Literacy non-profit founded by Penn GSE alum gets boost from L’Oréal Paris

November 15, 2022
Start Lighthouse founder and Penn GSE alum Rina Madhani in a classroom, reading to elementary school students sitting in a circle

Pictured: Penn GSE alum Rina Madhani (center) reading with students.

L’Oréal Paris is honoring alum Rina Madhani as one of 10 “Women of Worth” finalists this month for her work promoting childhood literacy and educational equity. A former teacher, Madhani is the co-founder and executive director of Start Lighthouse.

Launched in the early days of the pandemic, Start Lighthouse provides books, programs, and community resources in the Bronx, the northernmost borough of New York City. It's an area where an estimated 70 percent of students are reading below grade level. So the organization helps students build home libraries, introduces books with diverse characters and authors and offers community workshops and programs, including homework help and read-alouds.

“There’s something really magical about having books that belong to you and having a home library,” Madhani said.

Madhani was selected as one of 10 finalists from among 5,000 nominees. The honor comes with mentorship opportunities, national exposure – including a storytelling campaign produced with HBO Max – and a $20,000 grant.

She is also now in the running for the top prize, which includes an additional grant of $25,000. The winner will be selected by a public vote happening online until Wednesday, Nov. 30.

Meanwhile, the initial money is already funding 560 hours of literacy programming. It will also purchase more than 5,000 new multicultural books for students at the organization’s new literacy hub at P.S. 5 Port Morris, a public elementary school in the Bronx. The organization recently transformed their defunct school library into a fully stocked literacy center for 636 Pre-K to 8th-grade students, complete with new books, a full-time staff member, reading programs and community events. Start Lighthouse plans to open its second literacy hub next year and five more after that.

Start Lighthouse has Penn GSE ties

While Madhani’s work is focused in New York City, she conceived Start Lighthouse in Philadelphia while pursuing her M.S.Ed. at Penn GSE’s Teaching, Learning and Leadership Program. She was drawn to the program’s multi-disciplinary approach and the opportunity to deepen her understanding of educational theories and context.

“I noticed a pain point in the community during my time as a teacher but hadn't thought about ‘now what?’” Madhani said. "At Penn GSE, I was able to work with these incredible professors and be in an intimate setting with them and my peers."

An education entrepreneurship class with Amanda Antico, Capstone Director of the program, sharpened her ideas and taught her how to construct a business plan and deliver a powerful pitch. In another course, guest speakers shared their experiences addressing inequity in education, including the benefits of using technology and project-based learning. They emphasized the importance of community partnerships.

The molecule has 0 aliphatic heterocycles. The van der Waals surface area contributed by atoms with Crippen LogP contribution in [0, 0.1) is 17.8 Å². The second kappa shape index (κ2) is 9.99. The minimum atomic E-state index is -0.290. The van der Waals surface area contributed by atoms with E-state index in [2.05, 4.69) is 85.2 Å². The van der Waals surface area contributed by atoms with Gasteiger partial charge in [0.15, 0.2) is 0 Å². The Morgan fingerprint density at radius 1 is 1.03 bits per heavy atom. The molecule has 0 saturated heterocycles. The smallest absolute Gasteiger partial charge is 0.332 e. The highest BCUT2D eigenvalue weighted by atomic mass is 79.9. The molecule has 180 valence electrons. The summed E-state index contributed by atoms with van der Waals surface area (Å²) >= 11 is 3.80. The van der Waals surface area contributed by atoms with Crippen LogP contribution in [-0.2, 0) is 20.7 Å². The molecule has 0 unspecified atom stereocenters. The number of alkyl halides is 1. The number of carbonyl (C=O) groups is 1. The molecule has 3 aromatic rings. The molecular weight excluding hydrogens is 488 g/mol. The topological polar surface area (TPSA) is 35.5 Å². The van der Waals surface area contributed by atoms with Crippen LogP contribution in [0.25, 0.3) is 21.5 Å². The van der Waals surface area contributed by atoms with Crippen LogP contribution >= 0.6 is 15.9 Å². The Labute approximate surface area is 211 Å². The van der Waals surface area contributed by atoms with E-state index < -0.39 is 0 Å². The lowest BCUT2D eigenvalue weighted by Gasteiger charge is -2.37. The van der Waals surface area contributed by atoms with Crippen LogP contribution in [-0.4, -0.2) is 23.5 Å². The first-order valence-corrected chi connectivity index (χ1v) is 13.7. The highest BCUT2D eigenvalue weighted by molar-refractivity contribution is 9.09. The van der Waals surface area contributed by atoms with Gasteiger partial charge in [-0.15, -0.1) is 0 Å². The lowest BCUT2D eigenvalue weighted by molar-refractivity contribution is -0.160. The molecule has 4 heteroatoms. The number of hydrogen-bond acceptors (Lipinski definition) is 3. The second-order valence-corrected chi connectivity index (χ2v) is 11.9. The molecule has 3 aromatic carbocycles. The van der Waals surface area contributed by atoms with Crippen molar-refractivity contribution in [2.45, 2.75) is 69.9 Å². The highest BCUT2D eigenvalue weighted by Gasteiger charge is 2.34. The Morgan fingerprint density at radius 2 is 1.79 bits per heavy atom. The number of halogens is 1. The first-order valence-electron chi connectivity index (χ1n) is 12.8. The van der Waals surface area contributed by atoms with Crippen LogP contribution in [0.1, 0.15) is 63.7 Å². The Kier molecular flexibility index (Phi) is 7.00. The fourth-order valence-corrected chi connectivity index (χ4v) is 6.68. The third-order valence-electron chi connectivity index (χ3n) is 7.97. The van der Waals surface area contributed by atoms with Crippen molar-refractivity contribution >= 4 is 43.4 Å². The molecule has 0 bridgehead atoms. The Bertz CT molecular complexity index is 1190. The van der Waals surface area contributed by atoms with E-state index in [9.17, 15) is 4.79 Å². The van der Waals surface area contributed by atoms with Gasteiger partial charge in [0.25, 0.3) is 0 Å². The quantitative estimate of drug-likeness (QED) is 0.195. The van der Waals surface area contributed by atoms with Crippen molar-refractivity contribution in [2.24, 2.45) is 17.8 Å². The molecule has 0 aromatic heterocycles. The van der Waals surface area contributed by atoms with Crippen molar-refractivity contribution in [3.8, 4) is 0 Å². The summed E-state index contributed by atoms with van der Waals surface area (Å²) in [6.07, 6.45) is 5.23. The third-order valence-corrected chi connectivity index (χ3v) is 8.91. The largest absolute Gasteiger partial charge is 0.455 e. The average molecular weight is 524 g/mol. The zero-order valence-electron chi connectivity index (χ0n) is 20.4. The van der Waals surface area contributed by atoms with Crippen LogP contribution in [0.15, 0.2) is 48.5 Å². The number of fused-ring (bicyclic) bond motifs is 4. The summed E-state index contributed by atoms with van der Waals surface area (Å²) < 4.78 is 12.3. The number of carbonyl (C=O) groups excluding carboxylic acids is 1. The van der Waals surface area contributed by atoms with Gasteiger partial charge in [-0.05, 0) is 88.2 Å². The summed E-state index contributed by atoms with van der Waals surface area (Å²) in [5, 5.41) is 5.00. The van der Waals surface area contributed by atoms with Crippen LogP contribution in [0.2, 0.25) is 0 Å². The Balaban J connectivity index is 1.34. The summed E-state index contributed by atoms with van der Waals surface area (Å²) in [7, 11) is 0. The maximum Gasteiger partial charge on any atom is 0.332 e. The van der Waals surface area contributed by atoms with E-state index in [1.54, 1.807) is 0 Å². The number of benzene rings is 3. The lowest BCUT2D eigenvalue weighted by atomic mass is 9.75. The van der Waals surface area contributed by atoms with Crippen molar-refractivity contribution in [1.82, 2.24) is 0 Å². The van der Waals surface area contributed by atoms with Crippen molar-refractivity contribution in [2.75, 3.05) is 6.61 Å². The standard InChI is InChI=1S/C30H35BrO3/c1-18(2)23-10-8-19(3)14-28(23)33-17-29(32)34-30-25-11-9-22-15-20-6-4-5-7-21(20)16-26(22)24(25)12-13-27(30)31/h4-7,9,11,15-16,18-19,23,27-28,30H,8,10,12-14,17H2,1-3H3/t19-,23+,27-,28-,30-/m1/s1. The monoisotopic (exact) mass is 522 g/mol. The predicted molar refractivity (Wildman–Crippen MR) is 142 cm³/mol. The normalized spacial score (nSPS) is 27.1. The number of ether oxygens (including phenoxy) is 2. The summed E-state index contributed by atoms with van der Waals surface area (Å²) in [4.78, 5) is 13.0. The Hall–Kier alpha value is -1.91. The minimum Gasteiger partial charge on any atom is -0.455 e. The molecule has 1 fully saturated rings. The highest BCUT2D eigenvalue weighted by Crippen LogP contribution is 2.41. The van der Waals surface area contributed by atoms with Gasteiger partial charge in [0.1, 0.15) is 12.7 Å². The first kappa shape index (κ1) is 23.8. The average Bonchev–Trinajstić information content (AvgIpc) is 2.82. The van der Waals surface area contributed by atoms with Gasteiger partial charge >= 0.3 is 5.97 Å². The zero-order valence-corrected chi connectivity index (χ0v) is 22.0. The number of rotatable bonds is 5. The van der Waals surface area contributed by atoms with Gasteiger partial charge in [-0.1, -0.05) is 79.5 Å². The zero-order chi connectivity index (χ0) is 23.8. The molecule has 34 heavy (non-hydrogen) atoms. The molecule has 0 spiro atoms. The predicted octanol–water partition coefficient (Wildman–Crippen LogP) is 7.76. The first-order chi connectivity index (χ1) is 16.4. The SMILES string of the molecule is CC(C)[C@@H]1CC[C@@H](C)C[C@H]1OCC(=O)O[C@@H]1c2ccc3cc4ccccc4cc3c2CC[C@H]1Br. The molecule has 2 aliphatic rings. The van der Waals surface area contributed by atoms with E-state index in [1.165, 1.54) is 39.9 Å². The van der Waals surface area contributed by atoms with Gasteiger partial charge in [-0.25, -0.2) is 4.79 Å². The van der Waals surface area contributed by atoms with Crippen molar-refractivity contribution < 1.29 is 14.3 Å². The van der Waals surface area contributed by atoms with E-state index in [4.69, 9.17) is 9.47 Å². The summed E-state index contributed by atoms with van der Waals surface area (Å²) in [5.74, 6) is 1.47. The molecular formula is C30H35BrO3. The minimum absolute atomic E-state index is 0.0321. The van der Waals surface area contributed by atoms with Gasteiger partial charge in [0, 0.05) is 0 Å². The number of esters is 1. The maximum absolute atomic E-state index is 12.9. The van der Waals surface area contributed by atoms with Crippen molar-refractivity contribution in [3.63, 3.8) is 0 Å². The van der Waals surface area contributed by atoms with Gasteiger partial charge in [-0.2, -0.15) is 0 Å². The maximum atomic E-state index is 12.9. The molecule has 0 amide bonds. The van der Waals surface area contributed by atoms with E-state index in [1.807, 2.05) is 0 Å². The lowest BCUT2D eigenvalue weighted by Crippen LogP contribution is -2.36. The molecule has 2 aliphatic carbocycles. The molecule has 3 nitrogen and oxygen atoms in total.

"It opened my eyes to how we can collaborate with others," Madhani recalled. "For Start Lighthouse to succeed and be innovative, we needed to work alongside community stakeholders."

Along with co-founders Brittany Kramer and Concetta Gleason, Madhani launched Start Lighthouse in March 2020 in the early days of the Covid-19 pandemic. Schools and libraries shuttered, cutting students off from books and educational resources. Start Lighthouse, named for the beacon of light and hope that a lighthouse represents, rushed to deliver books and resources to students.

As a former teacher in NYC, Madhani experienced the literacy crisis first-hand. She worked for two years as a classroom teacher in a South Bronx elementary school and said she was dismayed by the lack of books and engagement. The available books lacked multicultural characters or relatable stories. Many families perceived books as luxury items rather than necessities. The most troubling aspect, Madhani said, was that many children viewed reading as a punishment rather than enjoyment.

She could relate to her students’ frustrations. As a first-generation American, Madhani attended Chicago Public Schools but struggled with reading. She credits her third-grade teacher for encouraging her to read and nurturing her skills. Soon, Madhani began visiting her local library daily and devouring books. However, she didn't find a book with a relatable protagonist until she was 19. 

“I wished I owned books that were mine and that I had access to literature where I could see myself reflected,” she said. “Even today, we have a lot of work to do in children’s literature and kids’ publishing, where 77 percent of books still feature protagonists that are either white or animals.”

Voting for the 2022 L'Oréal Women of Worth National Honoree is open until Wednesday, Nov. 30, 2022. Everyone can vote daily.